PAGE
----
Who Claims Alterity? – Gayatri Chakravorti Spivak
As a postcolonial, I am concerned with the appropriation of ‘alternative history’ or ‘histories.’ I am not a historian by training. I cannot claim disciplinary expertise in remaking history in the sense of rewriting it. But I can be used as an example of how historical narratives are negotiated. The parents of my parents’ grandparents’ grandparents were made over, not always without their consent, by the political, fiscal, and educational intervention of British imperialism, and now I am independent. Thus I am, in the strictest sense, a postcolonial. As a caste Hindu, I had access to the culture of imperialism, although not the best or most privileged access. Let me, then, speak to you as a citizen of independent India, and raise the necessary critical and cautionary voice about false claims to alternate histories. False claims and false promises are not euphoric topics. I am also a feminist who is an old-fashioned Marxist and some of that will enter into this discussion of the cultural politics of alternative historiographies.
How are historical narratives put together? In order to get to something like an answer to that question, I will make use of the notions of writing and reading in the most general sense. We produce historical narratives and historical explanations by transforming the socius, upon which our production is written into more or less continuous and controllable bits that are readable. How these readings emerge and which ones get sanctioned have political implications on every possible level.
The masterwords implicated in Indian decolonization offered four great legitimizing codes consolidated by the national bourgeoisie by way of the culture of imperialism: nationalism, internationalism, secularism, culturalism. If the privileged subject operated by these codes masquerades as the subject of an alternative history, we must meditate upon how they (we) are written, rather than simply read their masque as historical exposition. […]
[…] Of all the tools for developing alternative histories – gender, race, ethnicity, class – class is surely the most abstract. It is only when we forget this that we can set aside class-analysis as essentialist. In the volumes of Capital, Marx asks the German worker to grasp, as a preliminary to the planned change involved in remaking history, the abstract determinations of what is otherwise merely suffered as concrete misery. In the language that I have been using, one might summarize Marx as saying that the logic of capitalism weaves the socius like the textile of a particular set of relationships. Power and validation within it are secured by denying that web and transforming/displacing it into ‘natural’ readability. I think it is not excessive to see these general senses of reading and writing at work, for example, when Marx asks the worker to understand (read?) the coat she produces as having more signification than it does as itself. Capital is a writing, which we must not read merely in terms of producing objects for use, a few for ourselves and many more for others, and not being given enough money to get more for ourselves. Reading the archives of capitalism, Marx produces a critique, not of cultural, but of economic politics – hence a critique of political economy, political economism. In the current global postcolonial context, our model must be a critique of political culture, political culturalism, whose vehicle is the writing of readable histories, mainstream or alternative. I think it might be useful to write power in Marx this way: ‘Power is the name that one attributes to a complex strategical situation – the social relations of production – forming a particular society, where “society” is shorthand for the dominance of (a) particular mode(s) of production of value.’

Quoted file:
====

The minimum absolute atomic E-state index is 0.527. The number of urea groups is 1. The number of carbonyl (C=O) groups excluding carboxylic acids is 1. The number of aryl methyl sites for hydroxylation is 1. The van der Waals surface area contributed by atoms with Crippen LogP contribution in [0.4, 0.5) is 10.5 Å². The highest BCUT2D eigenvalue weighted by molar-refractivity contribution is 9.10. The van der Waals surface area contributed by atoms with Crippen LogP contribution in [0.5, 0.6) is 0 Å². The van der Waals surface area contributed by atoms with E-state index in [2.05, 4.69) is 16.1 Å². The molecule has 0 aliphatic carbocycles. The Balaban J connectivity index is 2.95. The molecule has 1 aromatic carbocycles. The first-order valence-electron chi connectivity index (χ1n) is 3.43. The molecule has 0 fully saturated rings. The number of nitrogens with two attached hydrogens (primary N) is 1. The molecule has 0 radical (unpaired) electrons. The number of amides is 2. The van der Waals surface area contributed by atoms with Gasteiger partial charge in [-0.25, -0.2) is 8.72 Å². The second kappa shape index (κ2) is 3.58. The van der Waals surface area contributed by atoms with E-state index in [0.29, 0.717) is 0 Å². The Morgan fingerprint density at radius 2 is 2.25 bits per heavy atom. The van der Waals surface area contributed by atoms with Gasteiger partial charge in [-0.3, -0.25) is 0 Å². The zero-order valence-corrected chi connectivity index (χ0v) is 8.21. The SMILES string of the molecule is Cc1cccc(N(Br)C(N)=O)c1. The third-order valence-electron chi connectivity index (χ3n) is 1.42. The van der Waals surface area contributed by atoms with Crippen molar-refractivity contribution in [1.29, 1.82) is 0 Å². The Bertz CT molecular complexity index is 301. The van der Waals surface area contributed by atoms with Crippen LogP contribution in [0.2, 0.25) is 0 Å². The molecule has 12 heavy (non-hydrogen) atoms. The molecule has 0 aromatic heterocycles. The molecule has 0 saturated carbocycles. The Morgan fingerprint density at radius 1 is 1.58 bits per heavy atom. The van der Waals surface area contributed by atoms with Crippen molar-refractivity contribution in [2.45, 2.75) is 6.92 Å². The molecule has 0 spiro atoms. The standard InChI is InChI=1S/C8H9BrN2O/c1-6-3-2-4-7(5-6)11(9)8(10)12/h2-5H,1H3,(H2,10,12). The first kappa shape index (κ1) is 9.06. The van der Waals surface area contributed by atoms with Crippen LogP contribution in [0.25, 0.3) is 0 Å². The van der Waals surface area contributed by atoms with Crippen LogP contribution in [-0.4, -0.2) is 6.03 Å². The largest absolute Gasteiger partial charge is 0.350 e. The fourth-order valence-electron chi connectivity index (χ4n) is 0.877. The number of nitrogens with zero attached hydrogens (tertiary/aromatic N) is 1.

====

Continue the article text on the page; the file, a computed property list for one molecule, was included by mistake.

The most useful way to think value is as something ‘contentless and simple 1 that must be presupposed as the name of what is produced by the human body /mind machine – a thing that is not pure form, cannot appear by itself, and is immediately coded. . . . this coding operation is not merely economic, it can be understood in the fields of gendering and colonialism. This does not involve allegiance to the narrative of the evolution of the modes of production as the only lexicon of readability, nor the presupposition that class-analysis is the only instrument of readability. (As for the strategy for dealing with the sexism of Marxists, it seems to me not very different from that for dealing with the sexism of non- or anti-Marxists.)
Yet this counterintuitive thought of value should not make us imagine that we can ourselves escape the codes inscribing the real. We are obliged to deal in narratives of history, even believe them. […]
It seems obvious to some of us that the disenfranchised female in decolonized space, being doubly displaced by it, is the proper carrier of a critique of pure class-analysis. Separated from the mainstream of feminism, this figure, the figure of the gendered subaltern, is singular and alone. Insofar as such a figure can be represented among us … it is, first, as an object of knowledge, further, as a native-informant style subject of oral histories who is patronizingly considered incapable of strategy towards us, and finally, as imagined subject/object, in the real field of literature. There is, however, a rather insidious fourth way. It is to obliterate the differences between this figure and the indigenous elite woman abroad, and claim the subjectship of an as-yet-unreadable alternative history that is only written in the general sense I invoke above.
This fourth person is a ‘diasporic postcolonial.’ […]
[…] For the moment let us hold onto the fact that de-colonization does quite seriously represent a rupture for the colonized. It is counterintuitive to point at its repetitive negotiations. But it is precisely these counterintuitive imaginings that must be grasped when history is said to be remade, and a rupture is too easily declared because of the intuition of freedom that a merely political independence brings for a certain class. Such graspings will allow us to perceive that neocolonialism is a displaced repetition of many of the old lines laid down by colonialism. It will also allow us to realize that the stories (or histories) of the postcolonial world are not necessarily the same as the stories coming from ‘internal colonization,’ the way the metropolitan countries discriminate against disenfranchised groups in their midst. The diasporic postcolonial can take advantage (most often unknowingly, I hasten to add) of the tendency to conflate the two in the metropolis. Thus this frequently innocent informant, identified and welcomed as the agent of an alternative history, may indeed be the site of a chiasmus, the crossing of a double contradiction: the system of production of the national bourgeoisie at home, and, abroad, the tendency to represent neocolonialism by the semiotic of ‘internal colonization.’